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The Bingo Long Traveling All-Stars and Motor Kings

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"The Bingo Long Traveling All-Stars and Motor Kings" works so hard to be entertaining - is so determined to be funny and colorful and poignant and nostalgic all at once - that it almost succeeds in outrunning itself. It begins with a wonderful premise - a team of stars from the Negro National Baseball League walks out on their tight-fisted owners and set up shop for themselves. But then it's more willing to entertain us through the high jinx of the stars than through the intrinsic interest of the story. We feel there must have been more, and it must have run deeper, than this movie will allow. 

That's not to say the movie's not fun, because it is. But it's fun as a sort of superior "Let's Do It Again," when it might have been a great deal more. It shows us the outside of what it must have been like to be a young, gifted athlete, barred from the major leagues because of color. It shows us the invention, courage and humor the stars brought to their dilemma. But not more than once or twice - and then largely by implication - does it risk suggesting the absolute awfulness of sports apartheid. 

Maybe that's because this movie, like Bingo Long's All-Stars themselves, is determined to be a breakthrough. The industry calls it a "crossover" picture - about blacks, but made for all audiences. It's that, all right, and on its own cheerful, skillful level, it will no doubt delight large audiences. But as I sat through it, I almost began to feel like a member of one of the All-Stars' first white audiences, laughing at the cut-up antics of the players but never seeing the hurt underneath. 

The movie takes place in 1939, and grows out of William Brashler's sensitive, well-researched and enormously entertaining novel. It's based on the real Negro leagues, now criminally forgotten by the baseball historians - the leagues with stars like Sachel Paige and Josh Gibson (who inspire the characters played here by Billy Dee Williams and James Earl Jones). They were good enough to play big-league ball; indeed, history has shown that they were much more than that. But there was an unwritten color ban, and so they barnstormed the little parks on the wrong sides of the tracks. 

After Bingo Long (Williams), a star pitcher, is fined for trying to "foment rebellion!" in the ranks of his club, he talks Leon Carter (Jones) and other black stars into leaving the black league and forming their own barnstorming team. That works fine until the owners of the other black teams boycott the All-Stars. Then they have to play pickup games with semipro and minor-league white teams. And white audiences don't come to see their home boys defeated; they want to see the blacks put on a show.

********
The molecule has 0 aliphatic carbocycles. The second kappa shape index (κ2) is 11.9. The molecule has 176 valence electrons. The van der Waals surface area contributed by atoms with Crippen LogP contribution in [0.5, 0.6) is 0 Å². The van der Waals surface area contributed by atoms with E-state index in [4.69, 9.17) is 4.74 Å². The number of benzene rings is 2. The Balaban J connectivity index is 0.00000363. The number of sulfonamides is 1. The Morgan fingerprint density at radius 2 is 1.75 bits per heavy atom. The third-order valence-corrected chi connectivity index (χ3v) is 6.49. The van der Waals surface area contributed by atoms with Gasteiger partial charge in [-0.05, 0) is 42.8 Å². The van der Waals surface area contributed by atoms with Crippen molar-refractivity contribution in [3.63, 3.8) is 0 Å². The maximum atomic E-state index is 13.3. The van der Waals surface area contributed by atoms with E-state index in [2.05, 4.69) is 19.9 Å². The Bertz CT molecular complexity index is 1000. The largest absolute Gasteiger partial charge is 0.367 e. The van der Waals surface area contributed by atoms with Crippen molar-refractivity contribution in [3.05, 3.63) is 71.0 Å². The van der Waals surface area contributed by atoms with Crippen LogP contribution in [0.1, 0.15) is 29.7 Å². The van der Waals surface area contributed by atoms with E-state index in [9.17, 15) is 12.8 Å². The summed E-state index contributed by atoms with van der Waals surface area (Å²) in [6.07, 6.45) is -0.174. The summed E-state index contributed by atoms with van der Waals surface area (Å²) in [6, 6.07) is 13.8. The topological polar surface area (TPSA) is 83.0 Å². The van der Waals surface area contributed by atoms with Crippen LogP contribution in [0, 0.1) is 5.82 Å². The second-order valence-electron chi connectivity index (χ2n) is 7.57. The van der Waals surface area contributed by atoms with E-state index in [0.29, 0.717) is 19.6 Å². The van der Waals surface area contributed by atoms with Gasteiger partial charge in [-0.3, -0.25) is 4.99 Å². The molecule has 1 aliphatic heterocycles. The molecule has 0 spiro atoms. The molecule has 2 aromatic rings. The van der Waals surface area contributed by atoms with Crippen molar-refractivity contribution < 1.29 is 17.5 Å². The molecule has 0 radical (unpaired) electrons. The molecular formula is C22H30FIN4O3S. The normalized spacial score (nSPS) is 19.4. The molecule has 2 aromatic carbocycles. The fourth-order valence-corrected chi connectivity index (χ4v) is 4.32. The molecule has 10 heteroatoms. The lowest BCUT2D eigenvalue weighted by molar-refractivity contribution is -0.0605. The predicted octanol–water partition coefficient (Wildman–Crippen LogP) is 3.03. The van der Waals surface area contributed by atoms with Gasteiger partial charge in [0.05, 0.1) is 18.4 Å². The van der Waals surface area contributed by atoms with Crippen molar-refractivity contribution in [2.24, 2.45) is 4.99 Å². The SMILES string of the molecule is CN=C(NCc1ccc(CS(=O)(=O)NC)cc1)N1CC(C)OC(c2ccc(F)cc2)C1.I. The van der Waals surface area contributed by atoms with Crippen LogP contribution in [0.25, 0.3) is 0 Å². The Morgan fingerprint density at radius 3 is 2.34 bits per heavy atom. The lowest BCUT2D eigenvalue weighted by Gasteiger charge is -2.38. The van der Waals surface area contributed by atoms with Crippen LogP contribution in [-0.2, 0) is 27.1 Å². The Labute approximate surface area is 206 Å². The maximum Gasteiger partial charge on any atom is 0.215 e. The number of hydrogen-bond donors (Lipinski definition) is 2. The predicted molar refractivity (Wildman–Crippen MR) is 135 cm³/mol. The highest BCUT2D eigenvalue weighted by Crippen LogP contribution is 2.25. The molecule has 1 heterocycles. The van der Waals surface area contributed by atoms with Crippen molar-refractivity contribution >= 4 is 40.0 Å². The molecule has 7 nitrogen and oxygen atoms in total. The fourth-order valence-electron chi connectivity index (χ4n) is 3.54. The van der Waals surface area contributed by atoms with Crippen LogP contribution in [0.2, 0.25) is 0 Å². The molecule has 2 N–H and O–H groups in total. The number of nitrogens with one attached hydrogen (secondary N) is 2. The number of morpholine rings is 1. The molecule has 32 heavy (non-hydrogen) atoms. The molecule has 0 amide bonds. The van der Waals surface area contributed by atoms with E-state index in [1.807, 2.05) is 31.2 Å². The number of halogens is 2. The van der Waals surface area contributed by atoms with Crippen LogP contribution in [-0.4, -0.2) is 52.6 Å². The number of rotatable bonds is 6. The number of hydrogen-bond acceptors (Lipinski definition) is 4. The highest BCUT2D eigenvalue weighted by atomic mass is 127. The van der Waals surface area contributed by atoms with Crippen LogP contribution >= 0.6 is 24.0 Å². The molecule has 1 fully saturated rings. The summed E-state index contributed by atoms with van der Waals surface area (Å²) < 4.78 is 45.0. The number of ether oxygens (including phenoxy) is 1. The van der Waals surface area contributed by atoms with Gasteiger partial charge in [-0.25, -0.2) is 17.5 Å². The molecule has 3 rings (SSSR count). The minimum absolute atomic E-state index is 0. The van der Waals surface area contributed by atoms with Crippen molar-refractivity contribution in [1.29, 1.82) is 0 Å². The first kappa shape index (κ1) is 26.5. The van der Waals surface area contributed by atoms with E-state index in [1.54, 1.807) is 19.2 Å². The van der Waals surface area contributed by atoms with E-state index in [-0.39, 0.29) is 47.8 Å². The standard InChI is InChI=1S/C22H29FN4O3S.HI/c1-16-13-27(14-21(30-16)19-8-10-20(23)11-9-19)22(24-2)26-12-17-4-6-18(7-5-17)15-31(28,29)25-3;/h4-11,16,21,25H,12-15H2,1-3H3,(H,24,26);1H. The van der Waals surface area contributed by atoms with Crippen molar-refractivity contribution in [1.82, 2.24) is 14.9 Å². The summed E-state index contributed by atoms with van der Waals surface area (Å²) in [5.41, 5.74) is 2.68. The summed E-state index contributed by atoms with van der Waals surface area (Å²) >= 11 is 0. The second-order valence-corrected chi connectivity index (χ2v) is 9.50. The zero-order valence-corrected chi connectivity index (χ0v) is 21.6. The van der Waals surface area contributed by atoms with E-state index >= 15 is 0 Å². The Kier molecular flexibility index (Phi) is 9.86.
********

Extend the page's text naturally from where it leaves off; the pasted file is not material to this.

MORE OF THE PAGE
Bingo's team responds as if it's being managed by Abe Saperstein and Bill Veeck in their heydays. They bat backwards, use oversized gloves, send in a midget to play, throw firecrackers instead of baseballs and cakewalk down Main St. to advertise their games. We understand, as we're meant to, that they're Uncle Tomming to survive. What we don't quite understand is why their behavior is supposed to be as funny today as it was meant to be then.
The movie's redeemed by several performances, especially by James Earl Jones as the player who's too old when the Brooklyn Dodgers finally decide to sign a black. He doesn't have much dialog on the subject, but his expressive face unmistakably displays the rage and pain he feels. Richard Pryor, as a player who studies his Spanish dictionary and wants to break into the majors as a "Cuban," is hilarious - he's often the best thing in his movies - and spends no end of time trying to figure out his (or any) batting average. 

But John Badham's direction is unsteady, his continuity is sometimes confused and he blows a lot of lines by having them spoken offscreen for no apparent reason. "Bingo Long" is fun, it's pleasant to watch, but it cakewalks too much on its way to the box office.

Roger Ebert

Roger Ebert was the film critic of the Chicago Sun-Times from 1967 until his death in 2013. In 1975, he won the Pulitzer Prize for distinguished criticism.

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